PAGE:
Because parenthood is challenging, we can sometimes forget how to just be a happy parent in the midst of it all.
Let them go. Allow yourself to be a happy parent for your child—and yourself.
Mama, it's time to let go of the following:
1. “Supposed to"
We were conditioned by our own early family experiences to believe that parenthood or childhood are supposed to look a certain way. But if you hold onto the way things are “supposed" to be, you may miss enjoying how they actually are.
Be willing to question what you prioritize as a parent and why.
2. Keeping score
What does your mental score-card keep track of—Which parent does more? Who's most consistent? Which mom contributes most in your child's class? Keeping score wastes energy. Just do what you feel inspired and able to do.
Don't feel obligated by others' contributions. Don't obligate them to live up to yours.
Digital classes from Motherly
As a parent, you have a responsibility to set boundaries. But if a child consistently resists a certain boundary, don't just force them to comply. Ask yourself and your child, “Why?" Think of yourself as your child's trusted and effective guide, not their dictator.
When they experience you this way, they're more likely to listen, which means less struggle and frustration for both of you.
If you're not a yeller, this one isn't for you. But if you tend to yell when upset, consider this question: Has yelling strengthened your relationship with your child? Yelling usually happens in anger and it often frightens and intimidates children. It destroys trust and a child's feeling of safety.
Pay attention to times and circumstances when you yell and then commit to changing those scenarios in the future.
5. Your desire to be perfect
There is no such thing as a perfect parent. Embrace your imperfections. Laugh at yourself. The best parents are willing to always learn, change and improve.
Compulsive worrying doesn't make your child any safer. It doesn't make you any happier. And it teaches your children to live in fear.
Release your worries and cultivate gratitude for your child's safety in the present moment.
7. One-size-fits-all rules
Every child is unique. What works for one won't always work for another. Certain standard rules apply across the board (for example, everyone needs to speak respectfully). But consider the possibility that being a fair parent doesn't mean doing the exact same thing in the exact same way for every child.
8. The food fight
If you demand a certain number of bites from your children, you set yourself up for struggle at the table—and you set your children up for struggles with food later in life.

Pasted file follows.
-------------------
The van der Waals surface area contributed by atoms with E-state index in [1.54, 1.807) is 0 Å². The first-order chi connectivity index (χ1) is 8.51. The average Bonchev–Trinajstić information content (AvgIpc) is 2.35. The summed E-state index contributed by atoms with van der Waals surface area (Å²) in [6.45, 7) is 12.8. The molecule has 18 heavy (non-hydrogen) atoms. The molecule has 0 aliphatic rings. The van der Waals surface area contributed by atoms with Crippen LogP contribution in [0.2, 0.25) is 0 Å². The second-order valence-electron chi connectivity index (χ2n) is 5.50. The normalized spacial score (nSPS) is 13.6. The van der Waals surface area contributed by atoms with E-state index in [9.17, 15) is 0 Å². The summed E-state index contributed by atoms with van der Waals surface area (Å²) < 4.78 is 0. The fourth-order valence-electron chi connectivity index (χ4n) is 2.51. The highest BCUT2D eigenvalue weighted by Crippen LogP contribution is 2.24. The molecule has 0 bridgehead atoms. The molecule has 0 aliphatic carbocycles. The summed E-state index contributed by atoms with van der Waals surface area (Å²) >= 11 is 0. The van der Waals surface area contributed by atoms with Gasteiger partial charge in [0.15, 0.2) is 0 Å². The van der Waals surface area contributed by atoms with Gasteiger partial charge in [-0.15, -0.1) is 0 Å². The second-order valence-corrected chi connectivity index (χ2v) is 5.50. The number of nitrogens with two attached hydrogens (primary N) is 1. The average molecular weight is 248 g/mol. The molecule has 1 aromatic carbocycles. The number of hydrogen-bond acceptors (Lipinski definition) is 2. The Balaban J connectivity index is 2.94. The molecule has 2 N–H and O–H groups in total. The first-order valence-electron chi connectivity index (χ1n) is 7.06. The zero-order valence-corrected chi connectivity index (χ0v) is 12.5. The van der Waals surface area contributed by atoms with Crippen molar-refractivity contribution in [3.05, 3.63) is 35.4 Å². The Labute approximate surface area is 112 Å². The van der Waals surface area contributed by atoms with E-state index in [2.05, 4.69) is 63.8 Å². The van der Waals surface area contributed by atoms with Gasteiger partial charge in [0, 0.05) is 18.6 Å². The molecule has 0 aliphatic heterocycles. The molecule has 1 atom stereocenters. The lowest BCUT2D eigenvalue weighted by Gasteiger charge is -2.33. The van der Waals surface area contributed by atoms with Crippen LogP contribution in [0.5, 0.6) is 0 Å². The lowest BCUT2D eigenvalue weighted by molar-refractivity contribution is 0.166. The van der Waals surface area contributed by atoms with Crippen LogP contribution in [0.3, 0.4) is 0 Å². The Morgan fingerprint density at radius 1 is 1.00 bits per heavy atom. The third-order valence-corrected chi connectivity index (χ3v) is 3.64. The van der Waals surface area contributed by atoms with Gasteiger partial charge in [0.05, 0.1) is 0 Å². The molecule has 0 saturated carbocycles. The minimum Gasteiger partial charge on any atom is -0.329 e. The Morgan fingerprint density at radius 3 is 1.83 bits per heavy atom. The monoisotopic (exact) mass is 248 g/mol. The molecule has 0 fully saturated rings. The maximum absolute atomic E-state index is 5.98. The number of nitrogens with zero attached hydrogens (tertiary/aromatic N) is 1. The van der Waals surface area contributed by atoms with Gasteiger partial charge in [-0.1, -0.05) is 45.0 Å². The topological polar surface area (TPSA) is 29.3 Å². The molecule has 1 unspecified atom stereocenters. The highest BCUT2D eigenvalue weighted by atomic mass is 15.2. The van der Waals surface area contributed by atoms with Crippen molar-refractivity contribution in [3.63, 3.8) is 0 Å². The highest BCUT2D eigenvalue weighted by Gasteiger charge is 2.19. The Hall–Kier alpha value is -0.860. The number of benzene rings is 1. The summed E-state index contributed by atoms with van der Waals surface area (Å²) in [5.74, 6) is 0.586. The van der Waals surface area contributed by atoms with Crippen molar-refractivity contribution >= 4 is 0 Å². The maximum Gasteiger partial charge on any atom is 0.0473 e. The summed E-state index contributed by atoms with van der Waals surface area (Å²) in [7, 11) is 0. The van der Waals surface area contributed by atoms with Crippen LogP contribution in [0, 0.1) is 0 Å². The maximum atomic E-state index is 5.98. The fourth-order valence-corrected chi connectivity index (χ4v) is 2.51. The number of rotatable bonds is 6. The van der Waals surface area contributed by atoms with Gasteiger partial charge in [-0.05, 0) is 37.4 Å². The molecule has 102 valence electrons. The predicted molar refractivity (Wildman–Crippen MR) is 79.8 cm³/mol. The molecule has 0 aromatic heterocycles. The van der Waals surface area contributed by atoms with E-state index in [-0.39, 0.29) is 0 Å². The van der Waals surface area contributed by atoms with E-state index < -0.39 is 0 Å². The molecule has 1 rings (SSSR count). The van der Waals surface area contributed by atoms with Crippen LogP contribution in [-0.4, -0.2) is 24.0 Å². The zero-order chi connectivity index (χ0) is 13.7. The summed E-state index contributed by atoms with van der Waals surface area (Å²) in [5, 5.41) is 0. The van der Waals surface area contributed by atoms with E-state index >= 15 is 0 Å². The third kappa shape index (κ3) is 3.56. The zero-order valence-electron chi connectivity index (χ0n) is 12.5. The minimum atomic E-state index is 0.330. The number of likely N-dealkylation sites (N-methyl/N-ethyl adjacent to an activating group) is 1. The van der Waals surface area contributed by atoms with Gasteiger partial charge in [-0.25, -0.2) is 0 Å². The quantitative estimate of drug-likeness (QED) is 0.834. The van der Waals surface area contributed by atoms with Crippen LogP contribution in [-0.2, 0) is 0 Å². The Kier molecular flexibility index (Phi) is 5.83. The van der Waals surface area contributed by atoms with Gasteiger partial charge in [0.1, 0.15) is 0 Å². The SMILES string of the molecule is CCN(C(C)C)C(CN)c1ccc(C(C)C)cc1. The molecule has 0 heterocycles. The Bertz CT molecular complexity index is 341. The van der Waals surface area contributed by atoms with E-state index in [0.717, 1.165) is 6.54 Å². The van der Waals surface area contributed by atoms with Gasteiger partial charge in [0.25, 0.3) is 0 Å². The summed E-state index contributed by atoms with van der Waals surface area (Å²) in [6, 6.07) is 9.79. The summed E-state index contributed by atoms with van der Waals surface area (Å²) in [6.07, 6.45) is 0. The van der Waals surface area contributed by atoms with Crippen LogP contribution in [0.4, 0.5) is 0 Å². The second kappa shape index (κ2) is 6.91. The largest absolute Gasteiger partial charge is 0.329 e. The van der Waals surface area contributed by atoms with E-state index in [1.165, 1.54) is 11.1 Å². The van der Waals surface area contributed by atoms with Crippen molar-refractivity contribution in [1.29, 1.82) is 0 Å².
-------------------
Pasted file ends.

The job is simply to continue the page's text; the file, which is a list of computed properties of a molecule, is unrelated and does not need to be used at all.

Guide, direct, encourage and prepare healthy food. Let your child voice their preferences. Focus on healthy overall patterns, rather than forcing a certain regimen at a specific meal.
9. Your role as event coordinator
If you feel like parenthood is a treadmill you can't keep up with, you may be taking too much responsibility for your children's time. Make plans that are supportive of your children's development, but don't map out every minute for them.
Downtime is beneficial for most children. Moments of boredom allow children to take responsibility for their own time. Make resources available and then let your children create the experience they want. You'll all be happier.
10. Unhealthy self-sacrifice
As a parent, you generously give love, time, and attention. But you shouldn't give up your core self just because you're a parent. When you ignore your basic needs, you teach your children that when they grow up, they shouldn't take care of themselves.
Parents sometimes fall into the self-sacrifice trap because they feel unnecessary guilt. Guilt can be useful if you use it to recognize where you need to make changes. But overwhelming, paralyzing guilt that makes you feel worthless as a person or parent doesn't accomplish anything.
You are enough, just as you are.
12. One-sided decisions
As the parent, you often have the final say. But you and your child will both be happier if it's not the only say. When age-appropriate, involve your child in decisions that will affect them.
By showing children the decision-making process, you'll empower them to make their own good decisions in the future.
13. Negative messages
So many messages are repeated to children: you're too loud, you're too quiet, you ask too many questions, you're exhausting, you're demanding, you're too talkative, you should make more friends, quit moving, speak up, settle down, smile more. You can comment on the exact same behavior in a positive way.
For example, you can see the trait of, “You're too talkative," as “You really make friends easily."
14. Your own childhood story
What did you experience that you most want your children to avoid? Being teased at school? Lack of money? Feeling not-enough? Your fears may actually set up that same pattern to be re-created. Don't trap your children now in your fears of the past. Let them go. Create what you want, not what you don't want.
15. Giving up
I've heard from parents who worry that they've damaged their child, or that they've made a mistake that will last a lifetime. I've said this many times:
It's never too late to be a better parent.
Whether your children are 4 or 40, they respond to genuine love from their parents. It's never too late to show up as the happy, supportive parent that you're meant to be.
You have everything you need to be a good parent. OK, deep breath. It's time to let go of whatever keeps you stuck and let the happiness in.
A version of this story was published July 10, 2021. It has been updated.